Saturday, November 27, 2010

FORMULATION - Protein Stability | Recombinant Albumin, a Robust Excipient



By Phuong Tran, PHD; Geoffrey Francis; Larissa Chirkova, PHD; and Sally Grosvenor Reduces excipients required in manufacturing process
The development and production of therapeutic proteins and peptides are rapidly expanding in the pharmaceutical industry, with the manufacture of monoclonal antibodies (mAbs) a primary focus. Currently, there are more than 25 approved mAbs worldwide; 240 therapeutics are in clinical studies, and 26 of these are in Phase III clinical trials.1 Recombinant protein molecules are attractive drug candidates due to their site-specific binding and effectiveness at low concentrations, factors which lead to fewer side effects.
During the manufacturing process, transport, and storage, the protein therapeutic can be exposed to a variety of stresses that promote protein instability and degradation. Protein instability can be the result of physical and chemical degradation. Physical protein degradation, such as aggregation, denaturation, and adsorption, is often the result of changes in temperature, shear stresses, and lyophilization, while oxidation of the protein during processing and storage is common. Instability of the protein therapeutic can occur in either the liquid or solid form and is dependent on the protein sequence, isoelectric point, hydrophobicity, and carbohydrate content.2 With the potential to increase the immunogenicity and decrease the efficacy and shelf life of the protein drug product, protein stability is a key issue in the final product.
Figure 1: Suppression of merozoite surface protein (MSP-2) protein aggregation in the presence of rAlbumin. rAlbumin suppressed aggregation of the MSP-2 protein (3.5 mg/ml) in a concentration-dependent manner following a single freeze–thaw cycle.
Figure 1: Suppression of merozoite surface protein (MSP-2) protein aggregation in the presence of rAlbumin. rAlbumin suppressed aggregation of the MSP-2 protein (3.5 mg/ml) in a concentration-dependent manner following a single freeze–thaw cycle.
To protect against degradation, protein therapeutics are usually formulated with excipients to provide the product with an acceptable shelf life for storage and shipping. As defined by the International Pharmaceutical Excipients Council, excipients are any substance other than the active drug that have been appropriately evaluated for safety and are included in a drug delivery system to: (1) aid processing of the system during manufacture; (2) protect, support, or enhance stability and/or bioavailability; (3) assist in product identification; or (4) enhance any other attribute of the overall safety and effectiveness of the drug product during storage and use.3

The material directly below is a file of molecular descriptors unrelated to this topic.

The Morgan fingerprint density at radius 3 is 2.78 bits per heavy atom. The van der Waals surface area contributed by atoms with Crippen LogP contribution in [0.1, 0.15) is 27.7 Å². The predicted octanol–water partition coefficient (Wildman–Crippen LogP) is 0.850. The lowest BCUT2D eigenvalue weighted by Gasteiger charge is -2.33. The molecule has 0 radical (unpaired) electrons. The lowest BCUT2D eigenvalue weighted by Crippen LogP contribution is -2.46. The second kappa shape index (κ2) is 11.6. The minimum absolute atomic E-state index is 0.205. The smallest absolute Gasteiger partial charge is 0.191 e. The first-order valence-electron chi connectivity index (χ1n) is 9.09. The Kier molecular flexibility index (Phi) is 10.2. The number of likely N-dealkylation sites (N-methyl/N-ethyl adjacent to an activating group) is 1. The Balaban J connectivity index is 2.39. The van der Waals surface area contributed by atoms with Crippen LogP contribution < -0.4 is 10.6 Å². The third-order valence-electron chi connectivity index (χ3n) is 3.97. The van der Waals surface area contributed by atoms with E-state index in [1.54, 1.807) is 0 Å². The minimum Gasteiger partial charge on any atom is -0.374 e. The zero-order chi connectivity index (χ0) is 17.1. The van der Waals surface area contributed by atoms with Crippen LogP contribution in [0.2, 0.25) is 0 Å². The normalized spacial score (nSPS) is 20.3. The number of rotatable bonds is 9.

Human serum albumin (HSA) has been used as an excipient in a number of therapeutic protein formulations, including erythropoietin, antihemophilic factor, and interferon beta-1a.4 Because it is the most abundant protein in human blood, the potential for HSA to elicit an immunogenic response is minimal. However, due to regulatory concerns over the risk of blood-borne contaminants, such as prions or viruses, in these animal-derived products, formulation scientists have moved away from its use in drug formulation.
This article investigates the use of a recombinant human albumin (rAlbumin), expressed in Saccharomyces cerevisiae and manufactured to current good manufacturing practice, as an excipient and examines its ability to prevent or minimize physical and chemical degradation of drug substances in various test formulations. Drug substances, including transforming growth factor-β3 (TGF-β3), insulin-like growth factor–I (IGF-I), and a malarial antigen vaccine protein, were formulated in the presence of recombinant human albumin, and the effect on protein stability was examined.

Protects Against Aggregation

Aggregation, generally described as the association of misfolded proteins, is a major problem encountered during the manufacturing process of therapeutic proteins, resulting in significant product loss and potentially increasing the immunogenicity of the drug product. There are numerous process operations during which protein aggregation can occur, such as refolding, purification, mixing, freeze-thawing, freeze-drying, and reconstitution. Aggregation can also occur during transport and storage. The formation of these aggregates is generally concentration dependent, which is a particular challenge for protein therapeutics formulated at high concentrations.
Figure 2: The effect of rAlbumin in protecting insulin-like growth factor-I (IGF-I) against oxidation in a concentration-dependent manner following exposure to H2O2.
Figure 2: The effect of rAlbumin in protecting insulin-like growth factor-I (IGF-I) against oxidation in a concentration-dependent manner following exposure to H2O2.
In this study, rAlbumin was evaluated for its ability to suppress amyloid fibril formation by the merozoite surface protein (MSP-2) after a single freeze-thaw cycle. Amyloid-like fibrils are measured by the effect on light scattering at λ 320 nm. A range of rAlbumin concentrations were evaluated for their ability to suppress aggregation of MSP-2. MSP-2 was chosen as the model to investigate aggregation due to its tendency to form amyloid-like fibril aggregates.5,6